Though they probably are willing to vest their side of Ryan Ludwick’s $5 million mutual option, sources told me Ludwick will decline his side and instead accept the $500,000 buyout. The 33-year-old Ludwick hit .275/.346/.531 with 28 doubles, 26 home runs and 80 RBIs and should be able to get a two-year contract north of $5 million per season on the open market.
Possible free-agent targets
Nick Swisher: Swisher might hit 30 homers at Great American Ball Park. His defense is slightly better than Ludwick’s and his high energy and enthusiasm would fit in the Reds’ clubhouse.
Michael Bourn: Baker tells me every year that Rickey Henderson isn’t going to walk through his clubhouse door any time soon. There’s not a Rickey Henderson in the free-agent market, but Bourn would solve their leadoff woes. Of course, the Reds still have Drew Stubbs, whose greatest asset is center-field defense, so they'd have to move him if they signed Bourn. Signing Bourn also potentially could block Hamilton, if center is indeed his future position.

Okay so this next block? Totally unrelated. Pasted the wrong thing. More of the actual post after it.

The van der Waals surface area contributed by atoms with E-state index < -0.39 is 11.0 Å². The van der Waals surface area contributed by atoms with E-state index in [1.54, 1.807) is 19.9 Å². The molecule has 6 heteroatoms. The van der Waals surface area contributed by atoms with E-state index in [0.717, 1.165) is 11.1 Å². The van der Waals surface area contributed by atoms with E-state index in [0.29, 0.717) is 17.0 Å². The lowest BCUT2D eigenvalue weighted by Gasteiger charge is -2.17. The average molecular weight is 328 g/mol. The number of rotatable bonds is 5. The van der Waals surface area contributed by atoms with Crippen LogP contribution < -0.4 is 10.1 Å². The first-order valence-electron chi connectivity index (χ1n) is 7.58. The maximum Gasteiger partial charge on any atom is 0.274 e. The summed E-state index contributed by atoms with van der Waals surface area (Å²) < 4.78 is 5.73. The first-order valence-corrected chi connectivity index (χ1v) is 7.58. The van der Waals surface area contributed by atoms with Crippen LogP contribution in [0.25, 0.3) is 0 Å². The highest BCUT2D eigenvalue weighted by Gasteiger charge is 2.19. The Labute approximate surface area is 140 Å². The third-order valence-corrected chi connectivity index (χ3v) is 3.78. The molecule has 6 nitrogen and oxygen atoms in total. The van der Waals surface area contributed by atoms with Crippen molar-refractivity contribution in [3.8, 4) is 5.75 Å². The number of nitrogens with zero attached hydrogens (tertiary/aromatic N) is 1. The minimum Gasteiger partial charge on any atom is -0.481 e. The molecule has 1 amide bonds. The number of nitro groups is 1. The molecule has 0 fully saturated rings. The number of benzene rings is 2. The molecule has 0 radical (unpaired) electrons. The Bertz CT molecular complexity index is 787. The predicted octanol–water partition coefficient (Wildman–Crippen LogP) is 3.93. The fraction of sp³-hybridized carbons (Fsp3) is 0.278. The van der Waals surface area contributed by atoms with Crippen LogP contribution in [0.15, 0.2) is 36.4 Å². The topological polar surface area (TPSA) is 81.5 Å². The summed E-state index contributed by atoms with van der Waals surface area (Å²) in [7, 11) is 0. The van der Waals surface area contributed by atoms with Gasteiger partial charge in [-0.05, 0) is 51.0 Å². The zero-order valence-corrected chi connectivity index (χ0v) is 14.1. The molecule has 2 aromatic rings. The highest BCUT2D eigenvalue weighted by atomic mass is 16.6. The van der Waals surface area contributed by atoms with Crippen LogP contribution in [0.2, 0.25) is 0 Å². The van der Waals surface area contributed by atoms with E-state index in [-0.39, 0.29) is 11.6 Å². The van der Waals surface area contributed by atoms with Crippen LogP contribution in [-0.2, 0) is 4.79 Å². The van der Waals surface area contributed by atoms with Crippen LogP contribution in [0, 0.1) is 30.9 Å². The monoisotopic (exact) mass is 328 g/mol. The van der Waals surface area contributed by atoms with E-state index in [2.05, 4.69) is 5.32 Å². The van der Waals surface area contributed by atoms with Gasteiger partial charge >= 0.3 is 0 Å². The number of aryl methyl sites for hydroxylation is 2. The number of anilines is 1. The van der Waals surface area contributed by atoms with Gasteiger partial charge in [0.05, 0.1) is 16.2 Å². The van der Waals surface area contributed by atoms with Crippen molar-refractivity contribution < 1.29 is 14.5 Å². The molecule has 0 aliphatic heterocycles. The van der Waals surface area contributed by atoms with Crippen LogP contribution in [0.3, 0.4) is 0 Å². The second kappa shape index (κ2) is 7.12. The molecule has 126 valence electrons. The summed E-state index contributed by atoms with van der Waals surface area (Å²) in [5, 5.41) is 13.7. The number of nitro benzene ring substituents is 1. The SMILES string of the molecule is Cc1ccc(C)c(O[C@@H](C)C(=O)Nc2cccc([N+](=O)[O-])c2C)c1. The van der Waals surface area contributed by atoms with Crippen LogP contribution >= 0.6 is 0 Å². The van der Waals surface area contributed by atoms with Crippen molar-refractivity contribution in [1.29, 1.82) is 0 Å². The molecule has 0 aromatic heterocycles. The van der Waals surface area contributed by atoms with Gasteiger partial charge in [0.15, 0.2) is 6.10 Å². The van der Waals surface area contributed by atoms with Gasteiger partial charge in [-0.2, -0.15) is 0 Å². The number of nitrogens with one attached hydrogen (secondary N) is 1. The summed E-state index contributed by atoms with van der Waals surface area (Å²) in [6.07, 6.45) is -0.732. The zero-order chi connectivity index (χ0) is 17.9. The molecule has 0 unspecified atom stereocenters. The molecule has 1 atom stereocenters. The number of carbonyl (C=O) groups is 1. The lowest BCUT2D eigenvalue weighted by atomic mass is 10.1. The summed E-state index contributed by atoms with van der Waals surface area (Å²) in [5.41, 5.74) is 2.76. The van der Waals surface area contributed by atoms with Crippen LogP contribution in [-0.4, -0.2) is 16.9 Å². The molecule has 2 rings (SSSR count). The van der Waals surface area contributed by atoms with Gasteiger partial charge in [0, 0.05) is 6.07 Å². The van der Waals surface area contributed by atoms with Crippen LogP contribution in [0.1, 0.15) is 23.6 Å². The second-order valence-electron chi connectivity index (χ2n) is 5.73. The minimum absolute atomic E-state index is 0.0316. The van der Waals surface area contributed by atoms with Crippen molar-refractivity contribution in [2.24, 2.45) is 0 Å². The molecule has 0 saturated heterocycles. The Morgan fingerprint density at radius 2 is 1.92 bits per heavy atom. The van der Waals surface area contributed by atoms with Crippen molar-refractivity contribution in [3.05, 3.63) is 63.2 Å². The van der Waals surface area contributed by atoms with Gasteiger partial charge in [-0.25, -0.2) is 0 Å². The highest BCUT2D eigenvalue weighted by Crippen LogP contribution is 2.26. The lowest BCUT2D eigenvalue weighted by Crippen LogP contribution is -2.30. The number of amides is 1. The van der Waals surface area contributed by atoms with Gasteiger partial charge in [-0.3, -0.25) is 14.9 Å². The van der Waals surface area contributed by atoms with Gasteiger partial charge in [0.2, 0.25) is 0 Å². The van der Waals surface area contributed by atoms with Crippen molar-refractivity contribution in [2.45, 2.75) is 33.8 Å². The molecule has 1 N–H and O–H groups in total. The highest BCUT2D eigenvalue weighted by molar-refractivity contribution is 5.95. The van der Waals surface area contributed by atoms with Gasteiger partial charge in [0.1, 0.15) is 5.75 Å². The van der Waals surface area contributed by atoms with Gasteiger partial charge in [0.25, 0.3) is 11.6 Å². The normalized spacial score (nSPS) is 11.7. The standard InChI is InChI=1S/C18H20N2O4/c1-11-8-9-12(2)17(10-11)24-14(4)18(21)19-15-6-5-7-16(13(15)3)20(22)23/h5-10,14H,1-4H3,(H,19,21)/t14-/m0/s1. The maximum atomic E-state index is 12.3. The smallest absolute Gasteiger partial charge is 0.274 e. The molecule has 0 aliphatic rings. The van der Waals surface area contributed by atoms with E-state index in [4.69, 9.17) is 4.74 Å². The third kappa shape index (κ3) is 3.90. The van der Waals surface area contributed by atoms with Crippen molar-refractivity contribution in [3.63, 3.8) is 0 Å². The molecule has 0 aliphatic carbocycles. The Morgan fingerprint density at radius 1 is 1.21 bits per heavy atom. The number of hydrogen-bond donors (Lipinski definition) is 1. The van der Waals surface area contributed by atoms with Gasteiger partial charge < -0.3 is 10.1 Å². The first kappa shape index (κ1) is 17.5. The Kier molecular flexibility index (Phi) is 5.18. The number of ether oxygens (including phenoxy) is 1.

B.J. Upton: His 12 home runs in September might signify a breakout year in 2013. He’s no leadoff hitter, but his speed, power and defense would fit the Reds’ lineup.
Melky Cabrera: If the Reds can get past the positive PED test and suspension, they could steal Cabrera as an undervalued free agent and he would fit in left for them.
Cody Ross: Reds scouts have always liked Ross, who is a similar talent to Ludwick.
Possible trade targets
If the Reds aren’t able to address their needs from the free-agent market, they might be interested in making a deal. They might try to swap Stubbs and his high strikeouts for either speed or more power. The Minnesota Twins, trying to rebuild, could move veteran Josh Willingham, who doesn’t fit in their plans. He could replace Ludwick in left field. If the Nationals go out and sign a true center fielder -- as has been rumored -- that could make Michael Morse expendable, but it would take more than Stubbs to get him. The Reds' farm system isn't loaded with talent, so they might have difficulty swinging a prospect-for-veteran deal.